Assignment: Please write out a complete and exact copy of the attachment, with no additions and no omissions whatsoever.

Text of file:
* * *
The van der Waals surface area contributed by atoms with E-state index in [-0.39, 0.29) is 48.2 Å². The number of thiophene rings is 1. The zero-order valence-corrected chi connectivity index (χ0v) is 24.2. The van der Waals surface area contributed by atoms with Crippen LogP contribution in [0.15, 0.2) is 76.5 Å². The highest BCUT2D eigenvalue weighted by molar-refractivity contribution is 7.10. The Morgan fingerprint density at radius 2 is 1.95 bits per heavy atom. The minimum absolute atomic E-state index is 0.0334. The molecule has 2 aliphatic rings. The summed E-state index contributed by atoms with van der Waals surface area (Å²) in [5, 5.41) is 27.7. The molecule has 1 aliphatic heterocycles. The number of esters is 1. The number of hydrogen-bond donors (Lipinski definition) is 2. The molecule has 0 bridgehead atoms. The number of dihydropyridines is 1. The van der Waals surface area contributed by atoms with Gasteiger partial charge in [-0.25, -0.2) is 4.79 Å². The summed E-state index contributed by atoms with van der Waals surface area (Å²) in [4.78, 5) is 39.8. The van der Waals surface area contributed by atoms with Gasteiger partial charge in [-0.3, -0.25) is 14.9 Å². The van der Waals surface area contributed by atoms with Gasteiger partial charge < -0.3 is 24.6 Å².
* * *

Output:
The van der Waals surface area contributed by atoms with E-state index in [-0.39, 0.29) is 48.2 Å². The number of thiophene rings is 1. The zero-order valence-corrected chi connectivity index (χ0v) is 24.2. The van der Waals surface area contributed by atoms with Crippen LogP contribution in [0.15, 0.2) is 76.5 Å². The highest BCUT2D eigenvalue weighted by molar-refractivity contribution is 7.10. The Morgan fingerprint density at radius 2 is 1.95 bits per heavy atom. The minimum absolute atomic E-state index is 0.0334. The molecule has 2 aliphatic rings. The summed E-state index contributed by atoms with van der Waals surface area (Å²) in [5, 5.41) is 27.7. The molecule has 1 aliphatic heterocycles. The number of esters is 1. The number of hydrogen-bond donors (Lipinski definition) is 2. The molecule has 0 bridgehead atoms. The number of dihydropyridines is 1. The van der Waals surface area contributed by atoms with Gasteiger partial charge in [-0.25, -0.2) is 4.79 Å². The summed E-state index contributed by atoms with van der Waals surface area (Å²) in [4.78, 5) is 39.8. The van der Waals surface area contributed by atoms with Gasteiger partial charge in [-0.3, -0.25) is 14.9 Å². The van der Waals surface area contributed by atoms with Gasteiger partial charge < -0.3 is 24.6 Å².